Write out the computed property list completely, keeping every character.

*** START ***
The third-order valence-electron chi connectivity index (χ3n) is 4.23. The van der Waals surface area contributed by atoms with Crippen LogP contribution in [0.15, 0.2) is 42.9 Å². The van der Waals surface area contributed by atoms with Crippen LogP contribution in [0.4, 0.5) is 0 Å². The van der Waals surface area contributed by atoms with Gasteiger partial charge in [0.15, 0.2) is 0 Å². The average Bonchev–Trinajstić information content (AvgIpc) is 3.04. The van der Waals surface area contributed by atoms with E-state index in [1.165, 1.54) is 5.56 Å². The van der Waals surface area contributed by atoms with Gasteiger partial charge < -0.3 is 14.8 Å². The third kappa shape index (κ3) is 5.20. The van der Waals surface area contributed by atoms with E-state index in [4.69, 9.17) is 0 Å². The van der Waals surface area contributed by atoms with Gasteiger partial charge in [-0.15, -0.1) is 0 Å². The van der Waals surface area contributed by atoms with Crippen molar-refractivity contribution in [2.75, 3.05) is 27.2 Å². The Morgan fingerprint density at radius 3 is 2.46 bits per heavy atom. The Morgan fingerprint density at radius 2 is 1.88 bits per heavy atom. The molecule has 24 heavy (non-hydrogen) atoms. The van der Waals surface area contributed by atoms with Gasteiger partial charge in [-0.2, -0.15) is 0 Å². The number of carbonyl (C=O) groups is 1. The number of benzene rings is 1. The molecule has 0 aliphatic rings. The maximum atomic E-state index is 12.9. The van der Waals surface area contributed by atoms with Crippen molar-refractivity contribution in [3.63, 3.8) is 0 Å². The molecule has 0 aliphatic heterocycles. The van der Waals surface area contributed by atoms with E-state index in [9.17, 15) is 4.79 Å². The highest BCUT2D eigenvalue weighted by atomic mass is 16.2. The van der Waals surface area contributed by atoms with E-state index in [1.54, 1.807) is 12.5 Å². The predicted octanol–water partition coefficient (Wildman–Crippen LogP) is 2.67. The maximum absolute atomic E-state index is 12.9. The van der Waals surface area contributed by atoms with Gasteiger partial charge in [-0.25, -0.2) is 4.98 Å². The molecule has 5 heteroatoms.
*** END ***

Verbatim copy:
The third-order valence-electron chi connectivity index (χ3n) is 4.23. The van der Waals surface area contributed by atoms with Crippen LogP contribution in [0.15, 0.2) is 42.9 Å². The van der Waals surface area contributed by atoms with Crippen LogP contribution in [0.4, 0.5) is 0 Å². The van der Waals surface area contributed by atoms with Gasteiger partial charge in [0.15, 0.2) is 0 Å². The average Bonchev–Trinajstić information content (AvgIpc) is 3.04. The van der Waals surface area contributed by atoms with E-state index in [1.165, 1.54) is 5.56 Å². The van der Waals surface area contributed by atoms with Gasteiger partial charge < -0.3 is 14.8 Å². The third kappa shape index (κ3) is 5.20. The van der Waals surface area contributed by atoms with E-state index in [4.69, 9.17) is 0 Å². The van der Waals surface area contributed by atoms with Gasteiger partial charge in [-0.15, -0.1) is 0 Å². The van der Waals surface area contributed by atoms with Crippen molar-refractivity contribution in [2.75, 3.05) is 27.2 Å². The Morgan fingerprint density at radius 3 is 2.46 bits per heavy atom. The Morgan fingerprint density at radius 2 is 1.88 bits per heavy atom. The molecule has 24 heavy (non-hydrogen) atoms. The van der Waals surface area contributed by atoms with Gasteiger partial charge in [-0.2, -0.15) is 0 Å². The number of carbonyl (C=O) groups is 1. The number of benzene rings is 1. The molecule has 0 aliphatic rings. The maximum atomic E-state index is 12.9. The van der Waals surface area contributed by atoms with Crippen molar-refractivity contribution in [3.63, 3.8) is 0 Å². The molecule has 0 aliphatic heterocycles. The van der Waals surface area contributed by atoms with E-state index in [9.17, 15) is 4.79 Å². The highest BCUT2D eigenvalue weighted by atomic mass is 16.2. The van der Waals surface area contributed by atoms with E-state index in [1.54, 1.807) is 12.5 Å². The predicted octanol–water partition coefficient (Wildman–Crippen LogP) is 2.67. The maximum absolute atomic E-state index is 12.9. The van der Waals surface area contributed by atoms with Gasteiger partial charge in [-0.25, -0.2) is 4.98 Å². The molecule has 5 heteroatoms.